So instead, we ran what we could and sped walked or pushed through the headwinds. Even at this point I was still mentally strong and doing well — the experiences from year’s past and knowing I was prepared after the run really kept me going. I realized I probably wasn’t going to get my time goal, but I didn’t feel bad about that, because I was leaving everything out there.

Around the mile five aid station Jill was running a little ahead of us as Tim and I stopped to refuel. We didn’t see that Jill had kept running — especially since I didn’t have my glasses on and couldn’t see further than 10 feet in front of me. We thought she stopped for a port-a-potty, so we stopped and waited for her.

We waited there for about five or so minutes. We were worried she was sick so we didn’t want to ditch her. So we decided to start walking thinking she would catch up. We stopped a number of times to look back in search for her — vain. It really ate up a little time (like I said, the 3:33:15 time isn’t an indicator of the effort).

But, luckily, she was ahead of us the whole time. I was really worried that we ditched her and I knew that mentally that could have eaten her up. So when I saw that she finished around 3:10 — I was excited and proud of her. She really earned it. Especially being her first race back post-pregnancy.

If it was possible, once we lost Jill, the weather seemed to get even worse. I was just praying it would stop sooner than later, especially as we got out of the canyon. Which, luckily, it did. It was still sprinkling once we got of the canyon, but the wind was gone.

This really made the last three miles feel like cake. My energy was zapped fighting the elements, but I just wanted to finish. I was ready for some bananas, warm clothes and a nap.

It was really cool, once we got a couple blocks from the finish line we were handed American flags. It was really touching — and sure it could have been because of the mix of emotions I had been feeling for the past three and a half hours. But, it was awesome running across the finish line with my flag. It felt like I was waving the flag of victory (which, really I was).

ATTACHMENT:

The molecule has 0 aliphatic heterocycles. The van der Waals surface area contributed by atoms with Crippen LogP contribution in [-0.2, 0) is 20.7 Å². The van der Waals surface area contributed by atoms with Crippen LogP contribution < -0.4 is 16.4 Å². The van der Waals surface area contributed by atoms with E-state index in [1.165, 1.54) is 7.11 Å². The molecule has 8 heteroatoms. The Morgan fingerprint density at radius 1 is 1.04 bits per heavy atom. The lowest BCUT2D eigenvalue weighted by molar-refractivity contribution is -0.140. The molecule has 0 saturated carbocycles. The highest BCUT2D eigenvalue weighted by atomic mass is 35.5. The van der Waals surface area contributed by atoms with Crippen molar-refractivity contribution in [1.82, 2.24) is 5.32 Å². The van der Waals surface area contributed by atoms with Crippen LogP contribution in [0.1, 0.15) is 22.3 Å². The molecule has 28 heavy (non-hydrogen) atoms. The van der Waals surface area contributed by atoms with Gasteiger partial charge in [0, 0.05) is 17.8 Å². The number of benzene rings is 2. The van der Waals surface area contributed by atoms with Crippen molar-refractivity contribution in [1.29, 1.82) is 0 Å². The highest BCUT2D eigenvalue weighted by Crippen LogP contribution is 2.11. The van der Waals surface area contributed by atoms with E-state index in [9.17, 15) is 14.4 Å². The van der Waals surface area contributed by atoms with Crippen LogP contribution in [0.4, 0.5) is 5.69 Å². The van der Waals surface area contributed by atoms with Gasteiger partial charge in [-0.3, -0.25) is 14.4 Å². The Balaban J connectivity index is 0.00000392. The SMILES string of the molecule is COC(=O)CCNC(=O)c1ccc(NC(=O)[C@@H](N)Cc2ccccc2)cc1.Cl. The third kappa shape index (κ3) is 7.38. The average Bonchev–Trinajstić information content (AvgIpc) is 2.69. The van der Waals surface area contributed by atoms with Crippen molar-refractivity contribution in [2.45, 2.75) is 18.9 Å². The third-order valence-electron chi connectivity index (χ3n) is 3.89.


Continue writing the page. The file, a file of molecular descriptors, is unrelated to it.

Anyways — after I crossed the finish line, I got myself some water, downed an orange (SO GOOD!) and a couple bananas before running (limping) over to the bag pick up for my dry clothes. I quickly (and by quickly, I mean it took me probably half an hour) changed in the handicapped port-a-potty. I then collapsed on one of the green lawnchairs near the stage, ate my apple and just sat and watched everyone around me. I was beat.

The cool part of the post-race afternoon though was going out to lunch with my friends Angie Pace, Tim, his wife and … Bart Yasso! Yes, THAT Bart Yasso! It’s not every day you get that opportunity and it was a great time listening to a number of his stories running around the world. Awesome guy!

Overall, I feel great about my race. My time is no indication of how I felt, what my effort was or whether or not I was progressing as a runner. It was the perfect race for me at the perfect time that I needed it. I am sure glad my friend moved his wedding so I could run Ogden. I’ll always run Ogden.

Now the focus is on Alpine next week and Drop 13 (June 11) — plus, a good training run on June 4th. Just trying to figure out a good place for one — maybe Big Cottonwood, Little Cottonwood or Millcreek? I just feel like I need another canyon run here soon.

Anyways — HAPPY RUNNING! Who else ran Ogden? How’d you do? Was your experience in the rain and wind? Leave a comment below!